Employees at the Environmental Protection Agency have been shopping, dining and hitting the gym on the taxpayers’ dime.
A new Inspector General report found that some employees at the EPA have used their agency charge cards to buy personal items that the auditor deemed “inappropriate,” including gym memberships for themselves and their family members, lavish dinners and DVDs. A sample of charges totaling $152,600 in 2012 showed that half of that, or about $79,300, were “prohibited, improper and erroneous,” the auditor said.
Employees spent about $29 million on EPA charge cards in fiscal year 2012, so it’s possible that half of that is also “misspent.” Once again, the issue sheds light on lax oversight at the agency.
“This indicates an ongoing risk,” the auditor said. “Improved purchase-card oversight could save the government money, which would be especially helpful in the EPA’s current budget environment.”
The auditor said that the government issues employees charge cards to bypass the complicated procurement process for small purchases. The card program was created over 30 years ago to “streamline the federal acquisition processes by providing a low-cost, efficient vehicle for obtaining goods and services directly from vendors,” the IG report said. Yet a spate of inspector general reports have highlighted routine abuse within the purchase card program for years.
Last summer, employees at the Federal Mediation and Conciliation Service (FMCS) reportedly used their federal purchase cards to buy big-ticket items such as home theater systems and BMWs, as well as smaller routine purchases such as grocery-store items.
In another instance a few years ago, a handful of Postal Service officials used their federal charge cards to buy Apple computers and anonymous items at “adult entertainment stores,” Talking Points Memo reported.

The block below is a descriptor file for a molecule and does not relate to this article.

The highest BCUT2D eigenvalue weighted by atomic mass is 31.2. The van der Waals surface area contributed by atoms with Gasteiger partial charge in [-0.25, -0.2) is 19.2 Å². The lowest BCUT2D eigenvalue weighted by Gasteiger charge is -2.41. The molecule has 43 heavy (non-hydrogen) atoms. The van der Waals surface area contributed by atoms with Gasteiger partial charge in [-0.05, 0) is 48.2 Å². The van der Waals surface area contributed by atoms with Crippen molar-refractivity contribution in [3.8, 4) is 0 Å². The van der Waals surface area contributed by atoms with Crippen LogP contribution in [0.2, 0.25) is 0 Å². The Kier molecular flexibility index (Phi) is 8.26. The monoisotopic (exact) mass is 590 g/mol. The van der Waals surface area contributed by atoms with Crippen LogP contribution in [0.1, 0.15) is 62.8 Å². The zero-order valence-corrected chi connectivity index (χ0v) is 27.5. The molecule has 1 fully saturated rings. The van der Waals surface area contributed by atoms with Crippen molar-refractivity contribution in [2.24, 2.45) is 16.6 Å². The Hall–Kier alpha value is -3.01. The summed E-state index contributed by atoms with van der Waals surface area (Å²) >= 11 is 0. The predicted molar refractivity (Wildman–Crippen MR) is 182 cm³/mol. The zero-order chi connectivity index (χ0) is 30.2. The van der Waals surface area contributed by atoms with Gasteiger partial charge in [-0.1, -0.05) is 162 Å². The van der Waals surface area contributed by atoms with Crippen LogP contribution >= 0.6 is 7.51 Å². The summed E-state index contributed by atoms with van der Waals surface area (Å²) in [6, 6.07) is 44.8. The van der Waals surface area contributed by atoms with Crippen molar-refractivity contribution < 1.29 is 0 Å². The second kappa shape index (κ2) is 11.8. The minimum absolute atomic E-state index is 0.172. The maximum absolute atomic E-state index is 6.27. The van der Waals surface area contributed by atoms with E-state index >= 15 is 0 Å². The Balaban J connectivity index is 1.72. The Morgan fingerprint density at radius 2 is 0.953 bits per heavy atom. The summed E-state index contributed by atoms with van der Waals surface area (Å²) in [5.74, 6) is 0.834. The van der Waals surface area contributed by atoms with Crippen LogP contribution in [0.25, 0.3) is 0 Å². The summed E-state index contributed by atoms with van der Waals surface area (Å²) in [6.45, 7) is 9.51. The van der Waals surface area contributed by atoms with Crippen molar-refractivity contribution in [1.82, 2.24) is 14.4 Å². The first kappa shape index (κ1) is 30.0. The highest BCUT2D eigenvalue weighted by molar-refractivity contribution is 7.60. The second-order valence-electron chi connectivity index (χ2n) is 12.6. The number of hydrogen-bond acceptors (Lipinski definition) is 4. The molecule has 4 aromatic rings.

The ongoing abuse of federal charge cards prompted Congress to pass a bill in 2012 requiring agencies to periodically review their purchase-card programs in order to curb illegal and improper payments. And under new guidelines by the Office of Management and Budget, federal workers who are caught using their charge cards improperly could face dismissal.
Still, the abuse has continued at agencies like the EPA. The auditor found that despite the new law, the agency failed to conduct a review of employee transactions.
“Since the biennial review process was not followed, corrective actions and improved internal controls did not occur and weaknesses continued from 2008 onward,” the IG report said.
The lack of oversight within the EPA is nothing new. Just last fall, the agency’s top-paid executive, John Beale, was charged with defrauding the government out of nearly $1 million by pretending to be a CIA agent as an excuse to miss work for months at a time. He got away with his elaborate rouse for nearly a decade before anyone noticed.
The EPA also has struggled to maintain proper oversight over its contractors. Last year, an IG report found that agency contractors were using a federally owned building as their personal gym and hangout.
In both reports, the IG suggested that the agency implement a better strategy to increase oversight by developing reporting procedures and fulfilling periodical reviews of charge cards.
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